Thursday, October 14, 2010

Understanding the Mesothelium

The mesothelium is a membrane that covers and protects most of the internal organs of living. It consists of two layers of cells: One layer immediately surrounds the organ, the other bag around it. The mesothelium produces a lubricating fluid released from these layers, so that moving parts (such as the beating heart and the expanding and contracting lungs) to glide easily against adjacent structures.

Mesothelium has different names depending on its location in the body. Peritoneum is the mesothelial tissue that covers most organs in the abdominal cavity. Pleura is the membrane that surrounds the lungs and lines the wall of the thoracic cavity, while the pericardium covers and protects the heart. mesothelial tissue surrounding the male internal reproductive organs is called the tunica vaginalis testis and the tunica serosa uteri covers the internal reproductive organs in women.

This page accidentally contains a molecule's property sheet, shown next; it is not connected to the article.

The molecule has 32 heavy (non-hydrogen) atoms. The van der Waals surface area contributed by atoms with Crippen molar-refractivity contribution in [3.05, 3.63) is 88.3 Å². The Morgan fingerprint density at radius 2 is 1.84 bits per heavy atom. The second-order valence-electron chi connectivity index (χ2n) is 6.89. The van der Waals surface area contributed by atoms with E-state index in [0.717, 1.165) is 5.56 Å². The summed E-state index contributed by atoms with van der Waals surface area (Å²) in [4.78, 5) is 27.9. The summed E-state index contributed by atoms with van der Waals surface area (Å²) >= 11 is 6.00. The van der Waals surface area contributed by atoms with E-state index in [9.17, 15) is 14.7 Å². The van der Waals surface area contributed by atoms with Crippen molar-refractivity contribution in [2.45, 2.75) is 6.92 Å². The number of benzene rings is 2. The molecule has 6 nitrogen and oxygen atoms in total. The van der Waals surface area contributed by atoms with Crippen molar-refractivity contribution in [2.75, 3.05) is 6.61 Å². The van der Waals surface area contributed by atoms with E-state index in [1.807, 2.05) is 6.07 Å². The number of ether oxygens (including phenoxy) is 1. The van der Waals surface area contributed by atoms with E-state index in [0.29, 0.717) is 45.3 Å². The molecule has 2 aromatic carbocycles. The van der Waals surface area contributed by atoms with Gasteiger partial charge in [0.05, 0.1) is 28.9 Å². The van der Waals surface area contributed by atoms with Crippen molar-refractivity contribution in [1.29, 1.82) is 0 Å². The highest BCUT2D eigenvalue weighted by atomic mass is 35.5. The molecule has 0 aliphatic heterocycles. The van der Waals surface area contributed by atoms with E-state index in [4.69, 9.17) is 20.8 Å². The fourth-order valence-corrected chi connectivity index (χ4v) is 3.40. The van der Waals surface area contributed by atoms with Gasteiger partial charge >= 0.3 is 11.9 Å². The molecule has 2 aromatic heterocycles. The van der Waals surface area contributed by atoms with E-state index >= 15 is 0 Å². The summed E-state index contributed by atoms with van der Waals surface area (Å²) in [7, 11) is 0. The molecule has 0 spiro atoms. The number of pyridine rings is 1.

Working with asbestos is the major risk factor for mesothelioma. A history of asbestos at work is reported in about 70 to 80 percent of cases. However, mesothelioma has been reported in some individuals without known exposure to asbestos.

There is some evidence that family members and others living in asbestos workers have an increased risk of developing mesothelioma, asbestos and possibly other related diseases. This risk can be caused by exposure to asbestos dust brought home the clothes and hair of asbestos workers. In order not to expose family members to asbestos fibers, asbestos workers are usually required to shower and change clothes before leaving the workplace.

Smoking does not appear to increase the risk of mesothelioma. But the combination of smoking and asbestos exposure increases a person's risk of developing lung cancer

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